At first glance, this lot in Paradise seems idyllic: quiet and wooded.
But a closer look reveals scars that the Camp Fire — California's deadliest blaze — etched into the landscape: burnt tree trunks, a warped chain-link fence and melted trinkets missed by cleanup crews.
The scars the fire left on people are more obvious, though. Sabrina Hanes, who lived on this now-empty lot, had a tumultuous childhood and finally found some stability in Paradise until the blaze claimed her and her daughter’s home, belongings and beloved cat — and reignited old trauma.
A year since the fire struck, Hanes, 34, has struggled to avoid the destructive practices she used to cope in the past: "I don't want to be back in that place where I used drugs or did the cutting. But I would be lying to myself if those thoughts haven’t arisen in my head."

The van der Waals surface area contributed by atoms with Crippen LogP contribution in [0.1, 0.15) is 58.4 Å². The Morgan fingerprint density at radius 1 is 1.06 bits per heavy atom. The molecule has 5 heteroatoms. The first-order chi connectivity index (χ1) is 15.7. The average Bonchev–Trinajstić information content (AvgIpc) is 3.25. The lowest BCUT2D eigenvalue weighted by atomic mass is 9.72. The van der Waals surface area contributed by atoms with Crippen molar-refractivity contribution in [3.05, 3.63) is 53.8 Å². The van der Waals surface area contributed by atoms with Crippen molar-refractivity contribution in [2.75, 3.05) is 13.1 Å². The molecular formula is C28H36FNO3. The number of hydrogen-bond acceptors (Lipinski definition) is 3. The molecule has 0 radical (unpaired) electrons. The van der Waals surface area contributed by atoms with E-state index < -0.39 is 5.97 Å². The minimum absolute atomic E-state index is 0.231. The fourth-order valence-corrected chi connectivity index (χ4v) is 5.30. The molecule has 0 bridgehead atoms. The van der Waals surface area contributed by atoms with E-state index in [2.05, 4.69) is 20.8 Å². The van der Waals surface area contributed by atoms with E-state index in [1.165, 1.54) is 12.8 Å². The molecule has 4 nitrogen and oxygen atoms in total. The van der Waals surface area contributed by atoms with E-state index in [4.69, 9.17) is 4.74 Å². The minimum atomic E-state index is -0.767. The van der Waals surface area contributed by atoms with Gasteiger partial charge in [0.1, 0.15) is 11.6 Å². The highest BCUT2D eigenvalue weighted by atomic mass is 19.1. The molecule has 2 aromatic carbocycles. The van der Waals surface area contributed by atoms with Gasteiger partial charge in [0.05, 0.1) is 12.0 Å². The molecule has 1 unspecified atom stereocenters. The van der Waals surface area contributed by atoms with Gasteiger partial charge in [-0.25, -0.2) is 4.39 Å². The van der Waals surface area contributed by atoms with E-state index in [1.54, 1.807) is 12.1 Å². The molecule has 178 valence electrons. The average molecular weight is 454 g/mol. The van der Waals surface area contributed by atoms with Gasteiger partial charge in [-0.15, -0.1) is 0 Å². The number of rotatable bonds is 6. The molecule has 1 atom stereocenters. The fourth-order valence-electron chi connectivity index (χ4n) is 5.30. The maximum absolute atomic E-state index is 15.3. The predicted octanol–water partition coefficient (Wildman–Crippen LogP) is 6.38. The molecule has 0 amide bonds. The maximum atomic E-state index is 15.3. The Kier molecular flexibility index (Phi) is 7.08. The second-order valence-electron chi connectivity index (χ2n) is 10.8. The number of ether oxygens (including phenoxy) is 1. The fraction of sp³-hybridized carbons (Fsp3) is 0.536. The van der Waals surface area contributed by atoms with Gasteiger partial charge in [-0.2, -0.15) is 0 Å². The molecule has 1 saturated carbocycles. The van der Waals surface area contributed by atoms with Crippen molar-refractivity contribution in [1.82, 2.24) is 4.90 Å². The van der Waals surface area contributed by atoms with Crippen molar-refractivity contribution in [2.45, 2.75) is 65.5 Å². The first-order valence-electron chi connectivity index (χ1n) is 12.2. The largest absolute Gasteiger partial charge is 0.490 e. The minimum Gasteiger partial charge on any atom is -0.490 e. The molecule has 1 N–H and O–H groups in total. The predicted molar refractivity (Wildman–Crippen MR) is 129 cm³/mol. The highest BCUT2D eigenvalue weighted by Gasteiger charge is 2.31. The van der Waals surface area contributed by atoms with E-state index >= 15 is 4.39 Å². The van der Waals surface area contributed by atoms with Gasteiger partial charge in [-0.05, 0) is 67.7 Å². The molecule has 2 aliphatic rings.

Recovering from the physical losses has been a challenge, but the emotional ones have proved tougher for Hanes due to her history of trauma. Natural disasters like the Camp Fire can reopen those old wounds or create new ones, experts say, bringing up trauma symptoms like insomnia, worry and hopelessness.
Compounding Trauma Upon Trauma
Before the Camp Fire, Hanes already had more stress than most. She was a single mother, living off of the disability check she received for a bad back, and would skip meals to make sure Aroara had enough food.
She also carried the scars of a painful childhood, including, she said, being raped by a neighbor. The trauma of her past led her to attempt suicide multiple times as a young adult.